What turned Turkish policeman into art gallery assassin?
LAST Monday, Mevlut Mert Altintas checked in to a hotel in central Ankara and called in sick to the local riot police unit where he had worked for the past two-and-a-half years.
Then he shaved, put on a smart black suit, and walked to the Ankara Centre for Contemporary Art, flashing his police ID to sidestep the metal detectors at the entrance. Minutes later he drew a pistol and shot Andrei Karlov, the Russian ambassador, at least eight times in the back.
Shortly afterwards, Altintas, too, was dead, gunned down by his former colleagues. Now, Russian and Turkish investigators are trying to establish what turned this 22-year-old policeman into a murderer.
Altintas's story begins in a small town called Soke on Turkey's Aegean coast, where his parents still live. Locals describe the district as neither rich nor poor, though it is overshadowed by the holiday towns of the coast and the splendour of Ephesus, the ancient city that lies 16km to the north.
While Turkey's western provinces are renowned for their more liberal politics, in Soke, the graffiti of right-wing ultra-nationalists mars the walls.
The town used to be a hub for cotton production, and the killer's parents, now in their 50s, both used to work in a fabric factory before they retired.
Both have been arrested, though neither has been charged. "They are normal people," said one neighbour. "They didn't socialise much but we didn't ever have any problems with them.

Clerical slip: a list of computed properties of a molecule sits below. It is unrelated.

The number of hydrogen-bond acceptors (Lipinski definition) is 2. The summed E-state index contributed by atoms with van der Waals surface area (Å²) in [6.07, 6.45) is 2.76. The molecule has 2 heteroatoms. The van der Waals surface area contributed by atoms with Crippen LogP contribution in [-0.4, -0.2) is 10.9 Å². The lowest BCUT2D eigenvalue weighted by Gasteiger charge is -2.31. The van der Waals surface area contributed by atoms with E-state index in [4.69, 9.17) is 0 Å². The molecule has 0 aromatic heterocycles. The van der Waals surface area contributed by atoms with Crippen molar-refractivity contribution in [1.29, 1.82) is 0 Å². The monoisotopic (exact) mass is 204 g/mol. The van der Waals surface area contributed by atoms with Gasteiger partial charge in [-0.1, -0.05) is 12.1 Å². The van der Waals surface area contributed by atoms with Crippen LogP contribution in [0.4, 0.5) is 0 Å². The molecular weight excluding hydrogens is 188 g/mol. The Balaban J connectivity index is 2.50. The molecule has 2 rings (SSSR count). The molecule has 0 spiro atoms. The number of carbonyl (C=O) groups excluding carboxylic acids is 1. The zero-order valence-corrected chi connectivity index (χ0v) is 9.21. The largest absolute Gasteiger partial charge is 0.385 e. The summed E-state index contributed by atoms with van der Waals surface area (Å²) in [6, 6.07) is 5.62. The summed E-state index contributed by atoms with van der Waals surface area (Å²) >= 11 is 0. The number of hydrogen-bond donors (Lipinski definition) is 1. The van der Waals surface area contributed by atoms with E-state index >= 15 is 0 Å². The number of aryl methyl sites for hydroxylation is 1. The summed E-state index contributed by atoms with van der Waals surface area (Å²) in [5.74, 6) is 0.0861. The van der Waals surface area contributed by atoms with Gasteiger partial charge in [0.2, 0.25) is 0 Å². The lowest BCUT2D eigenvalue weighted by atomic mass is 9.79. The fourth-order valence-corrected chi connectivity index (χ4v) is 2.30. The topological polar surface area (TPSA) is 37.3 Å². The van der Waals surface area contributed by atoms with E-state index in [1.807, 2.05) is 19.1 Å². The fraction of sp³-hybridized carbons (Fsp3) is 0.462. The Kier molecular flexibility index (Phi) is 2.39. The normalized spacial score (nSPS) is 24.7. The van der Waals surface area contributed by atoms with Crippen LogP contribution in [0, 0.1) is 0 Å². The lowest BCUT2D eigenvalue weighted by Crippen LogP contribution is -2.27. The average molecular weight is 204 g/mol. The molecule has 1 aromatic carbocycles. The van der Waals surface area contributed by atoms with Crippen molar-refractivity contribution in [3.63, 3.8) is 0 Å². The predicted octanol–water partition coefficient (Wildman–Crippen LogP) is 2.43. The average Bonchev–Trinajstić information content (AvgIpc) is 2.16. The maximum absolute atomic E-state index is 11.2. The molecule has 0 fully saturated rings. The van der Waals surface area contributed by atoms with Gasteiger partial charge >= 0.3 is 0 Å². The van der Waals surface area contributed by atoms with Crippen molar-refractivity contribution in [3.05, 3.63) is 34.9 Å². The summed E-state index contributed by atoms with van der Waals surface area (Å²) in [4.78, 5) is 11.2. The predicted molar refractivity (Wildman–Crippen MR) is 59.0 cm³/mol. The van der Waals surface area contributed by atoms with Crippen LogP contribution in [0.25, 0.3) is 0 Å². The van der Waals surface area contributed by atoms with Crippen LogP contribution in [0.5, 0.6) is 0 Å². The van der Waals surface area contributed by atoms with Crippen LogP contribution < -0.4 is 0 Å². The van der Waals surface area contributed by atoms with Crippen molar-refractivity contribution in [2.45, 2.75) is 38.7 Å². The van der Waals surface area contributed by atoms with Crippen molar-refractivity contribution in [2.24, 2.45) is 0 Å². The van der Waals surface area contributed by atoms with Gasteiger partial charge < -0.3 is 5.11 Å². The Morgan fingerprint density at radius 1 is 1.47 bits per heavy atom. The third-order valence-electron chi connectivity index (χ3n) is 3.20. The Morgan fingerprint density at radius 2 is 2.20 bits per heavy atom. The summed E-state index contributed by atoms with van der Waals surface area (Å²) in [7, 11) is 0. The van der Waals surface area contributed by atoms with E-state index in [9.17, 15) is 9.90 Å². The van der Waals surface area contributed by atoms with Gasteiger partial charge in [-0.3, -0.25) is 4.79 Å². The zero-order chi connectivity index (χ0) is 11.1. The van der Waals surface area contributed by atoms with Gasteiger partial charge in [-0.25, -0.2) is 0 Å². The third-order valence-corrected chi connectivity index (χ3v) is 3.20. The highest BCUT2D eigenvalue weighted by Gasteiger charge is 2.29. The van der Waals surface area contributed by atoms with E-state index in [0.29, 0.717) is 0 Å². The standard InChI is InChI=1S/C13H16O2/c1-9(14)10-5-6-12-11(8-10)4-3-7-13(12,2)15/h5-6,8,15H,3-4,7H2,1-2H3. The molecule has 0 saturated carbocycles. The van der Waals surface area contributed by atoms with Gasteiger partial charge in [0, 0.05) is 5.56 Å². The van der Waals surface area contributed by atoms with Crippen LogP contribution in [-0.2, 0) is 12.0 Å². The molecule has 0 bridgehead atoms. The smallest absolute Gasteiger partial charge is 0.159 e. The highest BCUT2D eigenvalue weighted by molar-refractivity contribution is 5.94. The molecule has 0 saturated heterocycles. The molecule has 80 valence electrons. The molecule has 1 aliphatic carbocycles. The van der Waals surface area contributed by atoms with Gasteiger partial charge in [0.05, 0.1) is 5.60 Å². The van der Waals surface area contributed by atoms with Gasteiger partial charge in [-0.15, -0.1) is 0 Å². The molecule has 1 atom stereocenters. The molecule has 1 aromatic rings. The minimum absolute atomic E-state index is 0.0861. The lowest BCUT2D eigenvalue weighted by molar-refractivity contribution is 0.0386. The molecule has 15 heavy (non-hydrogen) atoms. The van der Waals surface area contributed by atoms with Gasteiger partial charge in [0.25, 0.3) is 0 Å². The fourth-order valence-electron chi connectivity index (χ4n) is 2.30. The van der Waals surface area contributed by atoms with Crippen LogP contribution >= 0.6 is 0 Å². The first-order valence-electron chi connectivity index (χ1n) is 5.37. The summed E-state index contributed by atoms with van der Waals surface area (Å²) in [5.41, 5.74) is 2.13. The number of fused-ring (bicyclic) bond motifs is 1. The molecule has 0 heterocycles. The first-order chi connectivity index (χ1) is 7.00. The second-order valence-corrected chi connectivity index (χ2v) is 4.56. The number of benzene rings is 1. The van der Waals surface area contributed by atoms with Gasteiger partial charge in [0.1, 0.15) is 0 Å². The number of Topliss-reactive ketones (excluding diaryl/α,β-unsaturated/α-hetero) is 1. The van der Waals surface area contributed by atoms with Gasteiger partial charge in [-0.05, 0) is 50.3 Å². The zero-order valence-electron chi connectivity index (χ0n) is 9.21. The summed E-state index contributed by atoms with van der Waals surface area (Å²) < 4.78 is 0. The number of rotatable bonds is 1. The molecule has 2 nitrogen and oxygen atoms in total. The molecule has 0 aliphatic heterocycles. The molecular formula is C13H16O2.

"His mother was in shock. She said, 'How could my son do a thing like this?'."
After leaving home and joining the Ankara police, Altintas moved into a flat above a shop selling children's bicycles in Demetevler, a working-class suburb of the Turkish capital. He did not stay long and moved out shortly after the coup attempt that rocked Turkey in July, selling all his possessions before he departed.
His next home was an apartment in a cul-de-sac in the poor, densely populated northern suburb of Kecioren. Like Soke, the neighbourhood has a reputation for nationalism. He shared the flat with a lawyer friend who has also been arrested.
One neighbour said the lawyer, who owned the flat, was from the majority Kurdish south-east region.
On December 14, Altintas made a hotel reservation near the gallery, and two days later visited the exhibition. Timur Ozkan, the exhibition co-ordinator, told a newspaper that gallery staff remembered seeing him wearing exactly the same suit with a police badge pinned on to it as the one he would wear when he attacked the Russian ambassador.
"He joined the exhibition and a little while later he left," Mr Ozkan said of the sighting.
"Of course no one had any suspicions. Our guess now is that either he got confused about the date of the exhibition that he planned to attack - or that he was performing a reconnaissance mission."